This is largely down to the increased availability of mobile internet and the ability to get hold of a reasonably cheap Android smartphone. This is a country where the majority of people are experiencing the internet for the first time on their mobile phones, rather than via a desktop.
And it's apparent that this is driving change throughout communities and businesses across the country. Almost half of the South African population can now use the internet, but less than 19% of those do so from traditional methods of access. And whilst half doesn't sound a lot – when you consider that in 2010 less than 10% of people in the country were using the web, the growth is incredible.
Mobile internet and smartphones now mean that a significant chunk of the population have access to information and services that previously may have been out of reach. For example, social networks, banking, safe transport and education materials are all now just a few clicks away. These are things, as we know, that can make a huge impact.
For more information on this you should take a read Cath Everett's diginomica story on the transformative power of mobile in Africa.
Coincidentally, Gartner has just released its 2015 hype cycle for the African continent. And whilst I'm not a huge fan of analyst research materials, much of what Gartner maps out on its curve – which shows technologies move through periods of innovation, to a peak of inflated expectations, then through a trough of disillusionment, up through a slope of enlightenment and into a plateau of productivity – rings true.
Gartner rightly notes:
The mobile telephony revolution that has transformed connectivity in Africa will continue to evolve with further penetration in the next two years of ultra-low-cost mobile devices (for example, mobile learning, and low-range/midrange handsets).
With these devices and a continued proliferation of connectivity into the semiurban and rural parts of Africa (for example, Advanced Underserved Area Comms and Video Visits), this could be a powerful force to reduce the "digital divide," which is one of the biggest social issues in Africa.
It will also be a significant enabler for the increasing number of enterprises looking to benefit commercially from the large "bottom of the pyramid" opportunities in Africa.
Here's a picture of the hype cycle itself:
As you can see from above, some of the technologies on the rise include things that point towards digital business playing a greater role in the near future. Things such as information governance, digital commerce and bimodal IT operations – where bimodal IT operations refers to a model of development that allows businesses to both focus on tech stability and speed to innovation.
Among the 35 technologies listed here, 13 will mature within the next five years and have a transformational or high impact on businesses. Some technologies enable new ways of doing business across industries (for example, Information Governance and Bimodal IT Operations) resulting in a major shift in industry dynamics and lead to the creation of a new or improved and sustainable ecosystem.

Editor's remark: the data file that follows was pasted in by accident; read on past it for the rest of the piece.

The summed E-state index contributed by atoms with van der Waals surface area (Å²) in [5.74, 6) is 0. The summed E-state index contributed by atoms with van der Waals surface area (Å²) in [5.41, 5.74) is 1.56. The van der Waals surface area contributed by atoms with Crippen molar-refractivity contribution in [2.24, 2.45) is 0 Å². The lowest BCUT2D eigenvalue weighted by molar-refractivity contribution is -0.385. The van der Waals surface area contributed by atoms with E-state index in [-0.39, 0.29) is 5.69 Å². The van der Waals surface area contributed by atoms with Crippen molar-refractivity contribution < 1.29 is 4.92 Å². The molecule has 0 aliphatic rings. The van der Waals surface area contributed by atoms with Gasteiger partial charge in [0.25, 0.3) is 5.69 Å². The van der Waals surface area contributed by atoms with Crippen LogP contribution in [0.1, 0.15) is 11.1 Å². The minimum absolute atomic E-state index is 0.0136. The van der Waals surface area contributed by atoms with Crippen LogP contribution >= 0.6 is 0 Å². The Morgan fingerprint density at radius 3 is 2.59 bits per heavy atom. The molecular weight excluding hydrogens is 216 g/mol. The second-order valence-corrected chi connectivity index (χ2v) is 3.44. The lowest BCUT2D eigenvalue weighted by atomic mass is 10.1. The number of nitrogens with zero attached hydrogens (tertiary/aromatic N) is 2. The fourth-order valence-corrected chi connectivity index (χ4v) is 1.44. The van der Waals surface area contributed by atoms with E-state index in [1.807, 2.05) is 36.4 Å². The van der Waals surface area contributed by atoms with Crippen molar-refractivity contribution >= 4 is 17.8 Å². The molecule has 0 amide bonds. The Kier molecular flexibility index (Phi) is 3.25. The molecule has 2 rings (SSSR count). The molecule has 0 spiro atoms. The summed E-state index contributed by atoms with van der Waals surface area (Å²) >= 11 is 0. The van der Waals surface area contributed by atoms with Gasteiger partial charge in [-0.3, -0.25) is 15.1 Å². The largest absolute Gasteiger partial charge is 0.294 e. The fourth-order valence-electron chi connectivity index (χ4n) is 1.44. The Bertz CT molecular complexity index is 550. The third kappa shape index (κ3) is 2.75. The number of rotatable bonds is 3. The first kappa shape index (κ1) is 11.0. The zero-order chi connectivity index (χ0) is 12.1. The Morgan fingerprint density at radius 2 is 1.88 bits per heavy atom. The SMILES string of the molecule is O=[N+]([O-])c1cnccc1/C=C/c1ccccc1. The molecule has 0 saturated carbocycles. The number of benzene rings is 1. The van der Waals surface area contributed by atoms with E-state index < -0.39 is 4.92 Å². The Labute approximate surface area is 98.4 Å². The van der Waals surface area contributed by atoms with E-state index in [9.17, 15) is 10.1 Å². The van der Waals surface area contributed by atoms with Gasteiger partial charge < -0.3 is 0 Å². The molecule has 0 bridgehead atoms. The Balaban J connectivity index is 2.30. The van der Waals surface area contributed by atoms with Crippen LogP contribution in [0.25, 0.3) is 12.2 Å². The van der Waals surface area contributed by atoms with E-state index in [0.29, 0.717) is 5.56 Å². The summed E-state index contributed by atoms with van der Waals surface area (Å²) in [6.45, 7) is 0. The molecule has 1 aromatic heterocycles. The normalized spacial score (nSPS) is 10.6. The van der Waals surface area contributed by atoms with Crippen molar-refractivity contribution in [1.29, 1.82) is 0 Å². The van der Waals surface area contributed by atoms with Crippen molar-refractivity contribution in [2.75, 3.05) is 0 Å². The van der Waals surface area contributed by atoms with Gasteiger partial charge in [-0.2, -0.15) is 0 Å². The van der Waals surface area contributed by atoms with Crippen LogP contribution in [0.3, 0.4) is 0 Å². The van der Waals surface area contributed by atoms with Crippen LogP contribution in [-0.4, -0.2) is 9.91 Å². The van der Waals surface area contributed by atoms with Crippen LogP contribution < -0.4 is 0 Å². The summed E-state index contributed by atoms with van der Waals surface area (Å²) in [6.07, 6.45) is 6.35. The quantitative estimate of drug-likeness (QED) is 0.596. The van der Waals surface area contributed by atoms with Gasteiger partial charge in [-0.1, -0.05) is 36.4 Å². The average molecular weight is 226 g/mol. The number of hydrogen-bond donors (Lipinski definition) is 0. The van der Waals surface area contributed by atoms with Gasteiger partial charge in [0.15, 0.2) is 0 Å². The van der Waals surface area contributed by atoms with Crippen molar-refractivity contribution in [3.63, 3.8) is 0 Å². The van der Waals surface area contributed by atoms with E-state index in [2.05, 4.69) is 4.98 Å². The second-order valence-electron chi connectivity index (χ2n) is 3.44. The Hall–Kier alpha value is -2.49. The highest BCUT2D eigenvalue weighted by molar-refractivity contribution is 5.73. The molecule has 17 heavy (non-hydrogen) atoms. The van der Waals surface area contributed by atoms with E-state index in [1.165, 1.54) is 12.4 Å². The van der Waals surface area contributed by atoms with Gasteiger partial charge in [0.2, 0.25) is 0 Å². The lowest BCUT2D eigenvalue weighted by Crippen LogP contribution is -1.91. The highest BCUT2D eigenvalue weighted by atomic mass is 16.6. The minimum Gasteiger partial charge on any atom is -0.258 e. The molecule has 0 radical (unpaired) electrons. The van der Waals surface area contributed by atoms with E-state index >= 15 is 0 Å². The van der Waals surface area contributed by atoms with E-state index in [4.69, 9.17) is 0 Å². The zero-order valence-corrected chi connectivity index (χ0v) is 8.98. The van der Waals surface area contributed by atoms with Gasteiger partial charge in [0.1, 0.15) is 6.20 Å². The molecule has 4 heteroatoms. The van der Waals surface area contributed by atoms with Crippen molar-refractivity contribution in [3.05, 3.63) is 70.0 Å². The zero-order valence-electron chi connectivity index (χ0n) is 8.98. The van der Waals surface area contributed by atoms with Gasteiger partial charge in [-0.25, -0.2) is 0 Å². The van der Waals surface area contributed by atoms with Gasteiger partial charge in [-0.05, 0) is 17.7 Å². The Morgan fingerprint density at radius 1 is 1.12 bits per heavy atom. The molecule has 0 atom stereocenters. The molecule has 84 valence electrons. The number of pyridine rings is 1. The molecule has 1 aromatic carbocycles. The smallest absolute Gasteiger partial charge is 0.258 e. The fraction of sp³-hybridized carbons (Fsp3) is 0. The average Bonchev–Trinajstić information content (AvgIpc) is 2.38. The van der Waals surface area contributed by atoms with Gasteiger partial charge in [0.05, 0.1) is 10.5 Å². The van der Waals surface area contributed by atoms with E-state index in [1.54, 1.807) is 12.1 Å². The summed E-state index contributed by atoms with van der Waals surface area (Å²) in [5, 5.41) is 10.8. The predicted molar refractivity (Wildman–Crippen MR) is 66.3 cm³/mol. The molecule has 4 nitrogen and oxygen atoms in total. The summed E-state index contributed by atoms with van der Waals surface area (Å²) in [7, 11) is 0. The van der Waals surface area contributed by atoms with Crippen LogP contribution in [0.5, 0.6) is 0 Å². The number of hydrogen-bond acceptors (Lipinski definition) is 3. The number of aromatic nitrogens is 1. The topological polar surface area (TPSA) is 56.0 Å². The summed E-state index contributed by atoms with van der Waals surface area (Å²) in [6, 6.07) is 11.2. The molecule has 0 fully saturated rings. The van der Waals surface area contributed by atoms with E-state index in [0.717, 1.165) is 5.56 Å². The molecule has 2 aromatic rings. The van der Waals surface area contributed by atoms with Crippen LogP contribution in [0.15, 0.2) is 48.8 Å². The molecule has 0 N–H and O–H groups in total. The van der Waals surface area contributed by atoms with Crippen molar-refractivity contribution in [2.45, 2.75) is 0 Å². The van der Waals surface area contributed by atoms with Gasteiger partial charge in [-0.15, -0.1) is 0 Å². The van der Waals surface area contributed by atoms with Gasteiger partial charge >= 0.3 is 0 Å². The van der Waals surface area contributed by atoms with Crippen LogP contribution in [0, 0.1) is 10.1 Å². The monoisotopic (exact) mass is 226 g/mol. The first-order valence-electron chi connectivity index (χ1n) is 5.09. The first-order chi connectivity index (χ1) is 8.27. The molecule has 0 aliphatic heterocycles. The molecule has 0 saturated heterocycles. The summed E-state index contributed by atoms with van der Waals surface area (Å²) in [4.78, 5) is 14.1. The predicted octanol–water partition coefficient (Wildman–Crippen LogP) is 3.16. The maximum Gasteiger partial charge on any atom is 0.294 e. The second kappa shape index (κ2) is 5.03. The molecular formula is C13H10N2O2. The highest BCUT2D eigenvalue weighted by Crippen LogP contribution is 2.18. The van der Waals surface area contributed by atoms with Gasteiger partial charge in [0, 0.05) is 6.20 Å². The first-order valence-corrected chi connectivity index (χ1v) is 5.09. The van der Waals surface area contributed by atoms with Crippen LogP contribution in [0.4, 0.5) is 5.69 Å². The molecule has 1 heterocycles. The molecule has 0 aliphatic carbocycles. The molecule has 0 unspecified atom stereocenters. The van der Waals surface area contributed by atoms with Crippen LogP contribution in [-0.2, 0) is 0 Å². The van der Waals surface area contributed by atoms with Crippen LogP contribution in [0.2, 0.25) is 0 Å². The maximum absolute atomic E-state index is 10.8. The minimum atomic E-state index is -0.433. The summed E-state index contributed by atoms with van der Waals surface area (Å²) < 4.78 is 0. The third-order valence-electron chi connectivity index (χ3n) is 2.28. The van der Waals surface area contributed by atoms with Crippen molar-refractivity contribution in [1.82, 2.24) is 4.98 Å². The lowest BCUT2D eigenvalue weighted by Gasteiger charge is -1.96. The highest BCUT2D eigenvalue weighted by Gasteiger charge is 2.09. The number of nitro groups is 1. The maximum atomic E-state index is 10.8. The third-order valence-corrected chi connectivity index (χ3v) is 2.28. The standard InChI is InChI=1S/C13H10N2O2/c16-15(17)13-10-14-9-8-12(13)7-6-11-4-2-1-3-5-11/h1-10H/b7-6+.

We have begun to include a few technologies of moderate impact (for example, enterprise cloud email) reflecting the movement of Africa into a somewhat more settled and advanced state, where enterprises can consider the broader view and more specific circumstances.
It's also interesting to compare the Africa hype cycle to Gartner's emerging technologies hype cycle, where inparticular UK and US businesses will be beginning to think about things like Internet of Things, brain-computer interfaces, neurobusiness and smart robots. These are miles away from what South African businesses are considering, but as a result that means that there is an incredible amount of growth to be had.
Having said all that, there are things that still hold South Africa back. For example, it's physical broadband infrastructure is incredibly patchy and comparably quite expensive. And whilst the availability of mobile broadband is good, I think most people recognise that physical infrastructure is still important to be efficient. I have spoken to people first hand that have said that this is a reason why they actively avoid cloud products.
Equally, security and corruption are a problem. This means that people are less willing to put their trust (and money) into new unproven services. This could dampen innovation and growth in new digital businesses. It also means that lots of extra controls are put in place to help reduce the chances of any wrong-doing and red tape isn't ideal when trying to stimulate areas of growth.
And finally, the legislative environment is still playing catch up. For instance, the country is still waiting for a data protection act to come into force. And as we know, data and privacy are becoming increasingly important areas to get right.
It's great to be back in South Africa and see that things have changed so quickly – even things like being able to step off the plane and connect to free Wi-Fi in the airport makes me think about how far the digital experience here has come along. I've had a number of conversations with people that make it evident that this is a country that recognises it has an opportunity to leap-frog other nations.
However, I'll be posting a story tomorrow that highlights some of the challenges still facing the country in terms of the adoption of cloud technologies, following an interview with two local government departments.